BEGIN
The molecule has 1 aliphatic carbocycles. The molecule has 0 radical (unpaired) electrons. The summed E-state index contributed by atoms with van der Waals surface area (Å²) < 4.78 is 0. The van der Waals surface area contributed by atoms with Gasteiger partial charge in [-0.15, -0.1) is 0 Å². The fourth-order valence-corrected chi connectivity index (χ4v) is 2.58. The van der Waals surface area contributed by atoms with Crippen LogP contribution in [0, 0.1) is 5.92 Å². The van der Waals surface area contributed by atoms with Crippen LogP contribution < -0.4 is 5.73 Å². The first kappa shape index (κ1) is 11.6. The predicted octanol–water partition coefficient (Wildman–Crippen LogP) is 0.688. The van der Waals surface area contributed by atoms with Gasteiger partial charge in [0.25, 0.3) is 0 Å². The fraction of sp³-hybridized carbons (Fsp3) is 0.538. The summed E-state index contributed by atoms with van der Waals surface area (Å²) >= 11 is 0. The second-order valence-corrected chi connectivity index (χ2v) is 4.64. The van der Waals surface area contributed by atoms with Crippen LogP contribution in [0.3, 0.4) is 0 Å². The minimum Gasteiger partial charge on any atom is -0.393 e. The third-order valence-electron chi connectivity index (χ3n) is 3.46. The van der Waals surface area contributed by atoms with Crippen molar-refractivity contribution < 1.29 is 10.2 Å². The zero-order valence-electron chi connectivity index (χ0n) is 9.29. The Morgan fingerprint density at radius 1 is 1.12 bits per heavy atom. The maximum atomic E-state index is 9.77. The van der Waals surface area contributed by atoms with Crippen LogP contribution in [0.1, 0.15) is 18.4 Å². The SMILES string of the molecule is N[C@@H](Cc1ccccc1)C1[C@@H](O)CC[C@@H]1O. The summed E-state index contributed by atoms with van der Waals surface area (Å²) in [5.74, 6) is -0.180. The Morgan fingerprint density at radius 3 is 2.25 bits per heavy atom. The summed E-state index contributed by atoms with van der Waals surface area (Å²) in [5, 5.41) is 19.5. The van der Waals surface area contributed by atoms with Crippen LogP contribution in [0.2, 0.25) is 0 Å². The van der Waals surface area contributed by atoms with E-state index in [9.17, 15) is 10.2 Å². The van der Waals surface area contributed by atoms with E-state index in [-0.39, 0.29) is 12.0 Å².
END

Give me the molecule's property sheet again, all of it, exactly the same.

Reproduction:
The molecule has 1 aliphatic carbocycles. The molecule has 0 radical (unpaired) electrons. The summed E-state index contributed by atoms with van der Waals surface area (Å²) < 4.78 is 0. The van der Waals surface area contributed by atoms with Gasteiger partial charge in [-0.15, -0.1) is 0 Å². The fourth-order valence-corrected chi connectivity index (χ4v) is 2.58. The van der Waals surface area contributed by atoms with Crippen LogP contribution in [0, 0.1) is 5.92 Å². The van der Waals surface area contributed by atoms with Crippen LogP contribution < -0.4 is 5.73 Å². The first kappa shape index (κ1) is 11.6. The predicted octanol–water partition coefficient (Wildman–Crippen LogP) is 0.688. The van der Waals surface area contributed by atoms with Gasteiger partial charge in [0.25, 0.3) is 0 Å². The fraction of sp³-hybridized carbons (Fsp3) is 0.538. The summed E-state index contributed by atoms with van der Waals surface area (Å²) >= 11 is 0. The second-order valence-corrected chi connectivity index (χ2v) is 4.64. The van der Waals surface area contributed by atoms with Crippen LogP contribution in [0.3, 0.4) is 0 Å². The minimum Gasteiger partial charge on any atom is -0.393 e. The third-order valence-electron chi connectivity index (χ3n) is 3.46. The van der Waals surface area contributed by atoms with Crippen molar-refractivity contribution < 1.29 is 10.2 Å². The zero-order valence-electron chi connectivity index (χ0n) is 9.29. The Morgan fingerprint density at radius 1 is 1.12 bits per heavy atom. The maximum atomic E-state index is 9.77. The van der Waals surface area contributed by atoms with Crippen LogP contribution in [0.1, 0.15) is 18.4 Å². The SMILES string of the molecule is N[C@@H](Cc1ccccc1)C1[C@@H](O)CC[C@@H]1O. The summed E-state index contributed by atoms with van der Waals surface area (Å²) in [5.74, 6) is -0.180. The Morgan fingerprint density at radius 3 is 2.25 bits per heavy atom. The summed E-state index contributed by atoms with van der Waals surface area (Å²) in [5, 5.41) is 19.5. The van der Waals surface area contributed by atoms with Crippen LogP contribution in [0.2, 0.25) is 0 Å². The van der Waals surface area contributed by atoms with E-state index in [9.17, 15) is 10.2 Å². The van der Waals surface area contributed by atoms with E-state index in [-0.39, 0.29) is 12.0 Å².